Very often, we see yam stems or taro stems for sale in the markets but may look very alien to younger generation. This is a very good survival food. It is mostly wild and easily planted but can irritate the tongue, mouth and throat if a wrong variety is consumed. One word of caution – Taro/yam should never be eaten raw.
In Malaysia, we call taro as yam and this is commonly accepted among us but one should not mess up this yam with the real yam which means the Chinese Yam and the fake Chinese yam featured in my earlier post. The Chinese yam and the fake Chinese yam can be eaten raw. They taste sweet and slimy, great food for raw vegans.
Wild yam/taro in Sarawak is in the same family as the regular yam known as Keladi Cina or keladi Dayak with ID as Colocasia Esculenta. Wild yam grows well in wet land.Some are planted by natives. Taro or yam stems are sold in the markets in green and fleshy forms or ready-cut stems in baskets as shown in the picture above. The skin of the stems have to be peeled carefully before cooking to avoid its fibrous texture. This particular taro variety does not cause prickling sensation in the mouth and throat. To play safe, one can blanch the cut stems before cooking but most of us cook the stems straight away.
Special feature of wild yam is a maroon colored dot at the center of their elephant ear shaped leaf and the green stems. Usually we buy the stems from vendors whom we trust otherwise ending up cooking wrong type of yam stems causing prickling sensation in the tongue and throat. This is due to the toxin known as calcium oxalate crystals present in most taro plants except this particular wild variety.
Another feature of this taro plant is the absence of a fleshy root or tuber.The purpose of planting this plant is for its edible stems and shoots. Since this wild taro plant thrives very well in the villages so most people do not bother to plant it. In the city, we try to plant them near the ponds or wet land area.
Chinese way of cooking wild taro stems is simple, just stir-fry with yam/taro and fermented beancurd. Most natives would stir-fry with belacan and chilli. Local vegetarian belacan(fermented bean paste) or miso can be used in place of belacan.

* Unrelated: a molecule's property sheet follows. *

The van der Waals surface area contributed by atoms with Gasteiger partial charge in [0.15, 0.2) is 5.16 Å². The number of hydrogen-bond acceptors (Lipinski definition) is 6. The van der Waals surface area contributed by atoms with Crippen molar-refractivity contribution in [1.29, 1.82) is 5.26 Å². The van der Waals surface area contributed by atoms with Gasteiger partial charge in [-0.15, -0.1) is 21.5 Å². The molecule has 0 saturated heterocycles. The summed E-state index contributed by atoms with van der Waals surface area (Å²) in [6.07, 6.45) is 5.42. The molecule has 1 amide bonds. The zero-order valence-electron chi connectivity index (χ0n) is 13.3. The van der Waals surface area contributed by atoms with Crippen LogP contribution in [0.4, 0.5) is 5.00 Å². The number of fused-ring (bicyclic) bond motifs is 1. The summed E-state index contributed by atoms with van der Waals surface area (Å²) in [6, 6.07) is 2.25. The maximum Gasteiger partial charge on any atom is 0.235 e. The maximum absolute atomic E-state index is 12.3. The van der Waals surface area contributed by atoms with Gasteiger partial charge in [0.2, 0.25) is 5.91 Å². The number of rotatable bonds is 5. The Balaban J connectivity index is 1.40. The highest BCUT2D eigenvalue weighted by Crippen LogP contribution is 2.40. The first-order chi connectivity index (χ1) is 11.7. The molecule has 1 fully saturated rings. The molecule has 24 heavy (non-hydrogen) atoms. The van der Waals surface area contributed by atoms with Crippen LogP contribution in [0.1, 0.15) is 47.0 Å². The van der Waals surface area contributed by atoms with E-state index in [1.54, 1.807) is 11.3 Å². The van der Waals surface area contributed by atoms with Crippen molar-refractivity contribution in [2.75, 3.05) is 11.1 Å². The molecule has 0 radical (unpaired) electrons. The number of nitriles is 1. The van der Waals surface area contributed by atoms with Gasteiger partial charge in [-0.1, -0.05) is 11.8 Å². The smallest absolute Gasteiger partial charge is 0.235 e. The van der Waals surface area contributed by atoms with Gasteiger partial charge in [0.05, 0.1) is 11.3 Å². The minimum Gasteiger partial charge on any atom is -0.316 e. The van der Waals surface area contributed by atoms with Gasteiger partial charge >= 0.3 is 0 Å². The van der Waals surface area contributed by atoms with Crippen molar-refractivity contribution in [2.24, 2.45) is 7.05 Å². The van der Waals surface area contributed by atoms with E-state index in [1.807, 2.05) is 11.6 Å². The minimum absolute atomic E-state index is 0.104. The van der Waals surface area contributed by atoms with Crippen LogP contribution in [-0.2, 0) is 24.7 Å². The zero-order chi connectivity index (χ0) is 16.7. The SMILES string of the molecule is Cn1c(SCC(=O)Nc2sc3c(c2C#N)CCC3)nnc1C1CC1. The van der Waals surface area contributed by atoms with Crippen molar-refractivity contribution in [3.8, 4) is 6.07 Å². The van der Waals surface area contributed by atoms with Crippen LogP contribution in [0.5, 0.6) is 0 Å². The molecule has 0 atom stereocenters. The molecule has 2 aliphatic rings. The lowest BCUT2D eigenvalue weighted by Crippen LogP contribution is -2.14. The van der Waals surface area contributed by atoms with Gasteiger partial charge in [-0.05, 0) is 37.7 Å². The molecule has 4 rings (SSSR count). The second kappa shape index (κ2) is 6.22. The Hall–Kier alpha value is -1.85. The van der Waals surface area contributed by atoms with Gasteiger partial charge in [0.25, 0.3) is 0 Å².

The stem is tasteless but it has the spongy texture of patola or luffa. Cooking the stems with luffa or taro is the ideal recipe because the stems absorb and retain all the sweetness from luffa or cooked taro and make the dish very tasty. Strips of tumeric leaf can be added to the dish.
This wild taro plant produces shoots too. Shoots taste sweet but lack of the spongy texture of the fleshy stems. The procedure of preparing the shoots for cooking is the same as for the stems, i.e, peel the skin first and then cut into bite sizes. Cooking the shoots and stems share the same recipe.
The picture above shows another variety of taro plant with a maroon dot at the center of the leaves with purple stems. The stems of this variety are not edible. However, it has big tubers that are edible.
The picture above shows another survival food plant called emparuk(Malay) or Paru(Bidayuh). Its scientific name is monochoria vaginalis. It is known as water hyacinth. It is an aquatic plant growing wild in wet padi fields, ponds and drains. Many of you gardeners must have noticed its pretty purple flowers. The leaves are blanched and cook like kangkong, the water spinach. Its leaves have high content of potassium and iron. It looks a bit like taro plant so please check on the flowers before consuming. Images of its flowers are not ready for display here.
Great food for survival,
Treasure them before they disappear ;
A lot of things to learn from our natives,
Let’s find more edibles from the wild.
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